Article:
If there is one point of consensus from the many Middle Eastern freedom fighters I’ve spoken with over the last decade, it is that Saudi Arabia is the root of all evil. Everywhere one looks, the fruits of Saudi-backed extremism are clear.
In the past two weeks, Saudi Arabia beheaded 10 people. Last year it beheaded nearly 90, a sharp spike from 2013. The “crimes” vary but the absurdity of the theocratic judicial system does not. Critique of the king is banned by law. Liberals are flogged, women drivers jailed and dissidents tortured. Saudi religious police ban “tempting eyes” and assert the right to cover any woman’s seductive gaze. Women cannot travel without a man’s permission.
The names of the victims begin to run together and are quickly forgotten. Khaled Johani, jailed for calling for democracy. Amina bint Nasser, beheaded for being a witch. Hamza Kashgari, jailed for questioning Islam on Twitter. Manal al Sharif, imprisoned for driving. Raif Badawy, flogged for opening an online liberal forum. Waleed Abul Khair, locked away for defending rights. Abdul Hamid Al Fakki, head chopped off for sorcery.
Intolerance is Saudi Arabia’s greatest export. The country’s highest religious authority called to burn down all churches in Arabia. Saudi textbooks call Jews the decendents of “apes and pigs.” Christians are forbidden from wearing crosses, building churches or bringing in Bibles.
How does the world react? Total surrender and utter appeasement. Diplomats pay lip service to human rights while tens of billions of dollars in arms are shipped to the Kingdom of Hate. The King is lavished with praise.
The Saudi government, meanwhile, could not get more condescending. They lie through their teeth, confident that no one will lift a finger against them. The Saudi ambassador to the UN, Walid al Muallami, told hundreds of students at New York University that his country had no repression at all and is a “land of opportunity” for everyone. Sure, as long as you’re not gay, a woman, secular, Christian, Jewish, Shiite, liberal, dissident, atheist or a democrat.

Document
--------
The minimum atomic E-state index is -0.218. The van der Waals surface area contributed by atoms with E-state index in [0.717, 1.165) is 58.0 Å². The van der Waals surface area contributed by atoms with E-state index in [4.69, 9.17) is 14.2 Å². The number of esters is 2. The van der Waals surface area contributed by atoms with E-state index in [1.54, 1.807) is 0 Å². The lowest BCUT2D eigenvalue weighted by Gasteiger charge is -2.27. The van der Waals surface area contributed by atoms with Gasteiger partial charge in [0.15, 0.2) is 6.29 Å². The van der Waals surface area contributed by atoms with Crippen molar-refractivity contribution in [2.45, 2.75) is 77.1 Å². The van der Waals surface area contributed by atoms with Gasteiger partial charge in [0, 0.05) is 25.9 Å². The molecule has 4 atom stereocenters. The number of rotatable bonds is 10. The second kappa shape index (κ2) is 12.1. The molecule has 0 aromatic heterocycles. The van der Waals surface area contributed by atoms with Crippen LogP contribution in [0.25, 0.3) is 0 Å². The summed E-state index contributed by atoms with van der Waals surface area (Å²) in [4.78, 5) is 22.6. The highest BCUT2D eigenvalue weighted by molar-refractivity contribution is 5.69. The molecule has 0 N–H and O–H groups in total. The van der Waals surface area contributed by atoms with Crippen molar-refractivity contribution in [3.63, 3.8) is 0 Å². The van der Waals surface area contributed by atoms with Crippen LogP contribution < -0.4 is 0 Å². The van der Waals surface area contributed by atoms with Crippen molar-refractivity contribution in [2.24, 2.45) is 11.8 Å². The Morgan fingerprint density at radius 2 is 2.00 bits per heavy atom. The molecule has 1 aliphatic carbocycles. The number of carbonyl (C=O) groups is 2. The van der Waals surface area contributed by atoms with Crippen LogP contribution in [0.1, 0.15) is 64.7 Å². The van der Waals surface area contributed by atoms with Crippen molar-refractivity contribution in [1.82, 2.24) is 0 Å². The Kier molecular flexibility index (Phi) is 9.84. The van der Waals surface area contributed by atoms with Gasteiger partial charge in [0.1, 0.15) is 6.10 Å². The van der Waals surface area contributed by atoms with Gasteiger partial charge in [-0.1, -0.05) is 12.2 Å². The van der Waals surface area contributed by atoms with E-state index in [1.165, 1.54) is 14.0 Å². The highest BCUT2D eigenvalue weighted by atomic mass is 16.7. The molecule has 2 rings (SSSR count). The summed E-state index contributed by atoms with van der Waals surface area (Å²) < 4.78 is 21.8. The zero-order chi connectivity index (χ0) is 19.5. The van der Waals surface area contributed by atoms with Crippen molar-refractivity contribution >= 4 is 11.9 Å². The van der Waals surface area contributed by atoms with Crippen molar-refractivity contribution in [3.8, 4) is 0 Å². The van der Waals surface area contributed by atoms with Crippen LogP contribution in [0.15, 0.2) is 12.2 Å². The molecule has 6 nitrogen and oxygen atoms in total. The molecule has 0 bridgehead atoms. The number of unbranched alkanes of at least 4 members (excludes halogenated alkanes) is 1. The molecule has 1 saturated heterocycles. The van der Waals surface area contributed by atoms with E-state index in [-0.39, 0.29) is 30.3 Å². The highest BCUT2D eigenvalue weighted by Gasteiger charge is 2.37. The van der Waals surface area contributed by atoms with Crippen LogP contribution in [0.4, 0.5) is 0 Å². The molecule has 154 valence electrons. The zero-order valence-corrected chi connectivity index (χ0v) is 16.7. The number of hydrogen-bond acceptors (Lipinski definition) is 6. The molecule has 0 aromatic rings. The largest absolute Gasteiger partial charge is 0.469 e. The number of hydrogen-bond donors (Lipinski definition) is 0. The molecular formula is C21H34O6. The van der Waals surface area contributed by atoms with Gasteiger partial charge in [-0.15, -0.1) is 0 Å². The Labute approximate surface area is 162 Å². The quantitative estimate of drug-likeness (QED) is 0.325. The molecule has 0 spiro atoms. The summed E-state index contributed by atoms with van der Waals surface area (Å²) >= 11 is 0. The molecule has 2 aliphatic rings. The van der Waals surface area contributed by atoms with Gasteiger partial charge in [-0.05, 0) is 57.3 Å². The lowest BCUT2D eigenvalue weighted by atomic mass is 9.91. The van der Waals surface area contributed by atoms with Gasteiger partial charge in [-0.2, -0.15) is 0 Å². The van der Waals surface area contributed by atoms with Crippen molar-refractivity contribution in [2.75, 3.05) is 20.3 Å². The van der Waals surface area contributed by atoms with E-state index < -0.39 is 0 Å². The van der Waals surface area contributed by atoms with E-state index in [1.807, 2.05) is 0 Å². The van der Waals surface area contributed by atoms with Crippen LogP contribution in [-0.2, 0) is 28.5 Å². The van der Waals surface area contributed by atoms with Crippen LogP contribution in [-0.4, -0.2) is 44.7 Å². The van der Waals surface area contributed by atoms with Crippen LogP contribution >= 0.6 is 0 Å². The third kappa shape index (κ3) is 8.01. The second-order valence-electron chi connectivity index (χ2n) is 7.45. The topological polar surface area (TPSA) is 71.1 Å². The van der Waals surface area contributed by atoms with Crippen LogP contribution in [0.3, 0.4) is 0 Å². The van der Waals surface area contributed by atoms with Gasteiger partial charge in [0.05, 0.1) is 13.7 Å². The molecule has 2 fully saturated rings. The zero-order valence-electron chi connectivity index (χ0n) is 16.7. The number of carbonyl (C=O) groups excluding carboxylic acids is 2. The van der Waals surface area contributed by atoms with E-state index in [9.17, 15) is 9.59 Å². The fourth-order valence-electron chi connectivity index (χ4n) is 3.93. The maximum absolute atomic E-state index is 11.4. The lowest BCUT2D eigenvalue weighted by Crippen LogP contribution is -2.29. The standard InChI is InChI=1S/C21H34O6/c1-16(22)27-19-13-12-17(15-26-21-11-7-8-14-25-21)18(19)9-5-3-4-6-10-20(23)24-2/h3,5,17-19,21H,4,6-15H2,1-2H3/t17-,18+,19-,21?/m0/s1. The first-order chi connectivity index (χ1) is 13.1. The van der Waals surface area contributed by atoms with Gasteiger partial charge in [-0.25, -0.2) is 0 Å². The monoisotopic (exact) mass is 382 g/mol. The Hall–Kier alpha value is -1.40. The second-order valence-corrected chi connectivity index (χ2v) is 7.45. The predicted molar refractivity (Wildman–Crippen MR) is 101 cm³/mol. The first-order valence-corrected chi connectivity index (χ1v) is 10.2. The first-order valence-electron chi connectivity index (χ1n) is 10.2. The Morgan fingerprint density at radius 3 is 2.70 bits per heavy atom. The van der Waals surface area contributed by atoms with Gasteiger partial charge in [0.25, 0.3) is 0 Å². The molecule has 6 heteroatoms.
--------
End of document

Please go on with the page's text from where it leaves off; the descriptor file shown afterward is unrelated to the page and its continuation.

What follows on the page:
One of the main excuses for supporting Saudi Arabia is that they are needed to combat Iran. Relying on one hate-mongering, xenophobic tyranny to combat another is a very bad bet. Iran is undoubtedly one of the most dangerous regimes on Earth and the free world must apply enormous pressure against it, but backing Saudi Arabia is not the answer. Iran can be undermined without relying on the Kingdom of Hate.
I am told over and over that Saudi Arabia has no liberals. It is true that Saudi culture is deeply conservative and liberalism is not exactly teeming over. But what are democracies doing to support those few Saudi democrats who risk life and limb for a more tolerant future? The answer is next to nothing.
The leaders of the free world have abandoned Saudi liberals, but you need not. Raif Badawy’s wife posted on Movements.org, Advancing Human Rights’ new crowd-sourcing platform, to alert the world that her husband could die if the lashes continue. Global pressure led the Kingdom to postpone the lashes. But if his life is to be saved, much more must be done. No Saudi diplomat should be able to leave his embassy without being confronted with Badawy’s name.
Support for Saudi Arabia has come at an enormous cost. Tens of millions of children have been indoctrinated with hatred and bigotry. Extremist groups have been funded throughout the region. Liberals have been viciously cut down. Any semblance of Western credibility has crumbled as democracy activists see unceasing support for one of the most tyrannical regimes on the planet.
Ordinary people around the world should stand in solidarity with Badawy and the many other political prisoners in Saudi Arabia. It is not only a moral duty, it is a strategic opportunity. Empowering Arab liberals and reformers, abandoned for decades, is the only hope for a more stable and peaceful Middle East.
David Keyes is the executive director of Advancing Human Rights and a contributor to The Daily Beast. He has written for The New York Times, The Washington Post, The Wall Street Journal, Foreign Policy and Reuters and appeared on CNN, MSNBC, Bloomberg TV and Al Jazeera. He can be reached at firstname.lastname@example.org.
Movements.org is a crowdsourcing platform created by Advancing Human Rights which connects activists from dictatorships with people around the world with skills to help them.